Patrick: Invitation accepted! I think one of the biggest strengths of this issue is Snyder and Azzarello’s ability to tell a story that is at once totally grounded and totally fantastical. The details peppered throughout this thing are absolutely astounding, and the line between what’s real and what feels real is almost totally obliterated. My favorite example of this is Penguin’s test whereby he gives new business associates a rare bird and makes them care for it – if the bird dies, the deal is off. We get to see one of those poor birds in Peter’s burned out store and it serves as a potent image for people with money and power taking advantage of disenfranchised people who have no other options.
A peacock doesn’t belong in this environment any more than The Penguin. The narration in this issue is careful to point out that Cobblepot has sort of become a new kind gangster – one that makes dealings with street-level gangs. I’m sure that was all part of the reality of the organized crime that inspired Gotham’s villains in the first place, but the collective consensus seems to be that those gangs are composed entirely of Italian guys in suits. That’s a gangster fantasy that we’re all-to-happy to entertain – like Michael mentioned, that’s the stuff of fun, pulpy Batman stories. Making Cobblepot “a modern gangster” gives Batman a villain genuinely worth fighting.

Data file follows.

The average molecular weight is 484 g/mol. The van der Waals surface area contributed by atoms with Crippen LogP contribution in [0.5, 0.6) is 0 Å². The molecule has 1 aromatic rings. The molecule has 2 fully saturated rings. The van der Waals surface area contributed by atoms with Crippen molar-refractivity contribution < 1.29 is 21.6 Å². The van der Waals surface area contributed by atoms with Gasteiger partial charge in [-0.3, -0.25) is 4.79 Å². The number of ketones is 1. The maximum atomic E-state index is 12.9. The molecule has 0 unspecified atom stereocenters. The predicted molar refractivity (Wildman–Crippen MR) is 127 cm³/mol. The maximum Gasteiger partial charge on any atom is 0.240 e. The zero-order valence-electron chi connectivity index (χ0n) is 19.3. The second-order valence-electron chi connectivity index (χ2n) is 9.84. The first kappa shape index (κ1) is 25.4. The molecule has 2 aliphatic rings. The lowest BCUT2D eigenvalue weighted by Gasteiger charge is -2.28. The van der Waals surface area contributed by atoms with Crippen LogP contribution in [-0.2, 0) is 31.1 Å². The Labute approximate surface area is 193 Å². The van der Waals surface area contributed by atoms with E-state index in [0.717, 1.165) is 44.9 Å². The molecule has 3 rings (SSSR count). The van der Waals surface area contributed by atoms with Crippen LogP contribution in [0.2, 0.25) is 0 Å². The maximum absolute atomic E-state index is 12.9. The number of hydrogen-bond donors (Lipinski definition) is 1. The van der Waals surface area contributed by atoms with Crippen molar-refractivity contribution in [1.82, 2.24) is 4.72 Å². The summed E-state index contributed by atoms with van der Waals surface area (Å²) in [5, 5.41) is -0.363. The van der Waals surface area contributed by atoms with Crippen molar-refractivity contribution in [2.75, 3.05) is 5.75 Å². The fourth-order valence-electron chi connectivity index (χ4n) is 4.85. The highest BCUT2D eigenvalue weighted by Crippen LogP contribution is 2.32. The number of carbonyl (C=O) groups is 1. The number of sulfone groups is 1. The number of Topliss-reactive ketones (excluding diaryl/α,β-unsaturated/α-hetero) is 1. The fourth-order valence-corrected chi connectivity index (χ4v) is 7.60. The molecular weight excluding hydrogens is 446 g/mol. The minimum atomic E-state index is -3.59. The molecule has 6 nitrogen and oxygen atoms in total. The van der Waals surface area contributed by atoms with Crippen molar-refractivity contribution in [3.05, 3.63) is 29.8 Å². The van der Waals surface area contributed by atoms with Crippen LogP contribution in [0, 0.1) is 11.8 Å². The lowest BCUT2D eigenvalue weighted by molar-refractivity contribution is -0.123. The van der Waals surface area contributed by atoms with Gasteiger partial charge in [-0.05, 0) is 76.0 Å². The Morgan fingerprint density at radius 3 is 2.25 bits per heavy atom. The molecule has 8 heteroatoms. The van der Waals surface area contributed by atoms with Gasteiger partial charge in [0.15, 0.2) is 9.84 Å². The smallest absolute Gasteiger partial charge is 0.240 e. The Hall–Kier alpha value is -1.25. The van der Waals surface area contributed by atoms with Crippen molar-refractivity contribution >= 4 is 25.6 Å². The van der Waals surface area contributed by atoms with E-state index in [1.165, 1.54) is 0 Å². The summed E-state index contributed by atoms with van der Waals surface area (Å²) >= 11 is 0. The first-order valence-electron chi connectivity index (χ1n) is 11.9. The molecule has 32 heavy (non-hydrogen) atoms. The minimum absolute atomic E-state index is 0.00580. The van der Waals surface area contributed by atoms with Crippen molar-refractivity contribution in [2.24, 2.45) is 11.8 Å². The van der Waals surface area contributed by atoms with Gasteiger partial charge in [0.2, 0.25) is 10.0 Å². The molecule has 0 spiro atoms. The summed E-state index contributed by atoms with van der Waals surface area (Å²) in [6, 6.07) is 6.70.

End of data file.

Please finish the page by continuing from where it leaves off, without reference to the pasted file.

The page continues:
Of course, that’s not the point. Snyder and Azzarello go on a long journey to tell us that the city is simultaneously its own oppressor and its own victim. Maybe the reason that ending comes off as kind of cheesy is because Batman’s the wrong tool for real systematic failure. The final panel in the issue — which Michael posted above — shows Batman touching his fingers to the street, which recalls a story that the narrator tells about young Bruce Wayne.
There was a game Bruce used to play as a boy. We’d heard anecdotes about how the Miagani Indians put their fingers to the ground to “listen” for coming changes in the land. Bruce would put his fingers to the tracks by his house. “Listening” for some message from Gotham City, trying to hear all it had to tell him.
Batman “listening” to the city is meant to be redemptive, making up for his failure to listen to Peter when he was approached about building Wayne Apartments. But you have to wonder whether that’s enough. After all, a kid died, and Bruce Wayne is at least partially culpable. That’s a powerful position to put Batman in – we’re not used to seeing the character be wrong. But that is the situation he’s in – he’s just as big a part of this broken system as anyone else.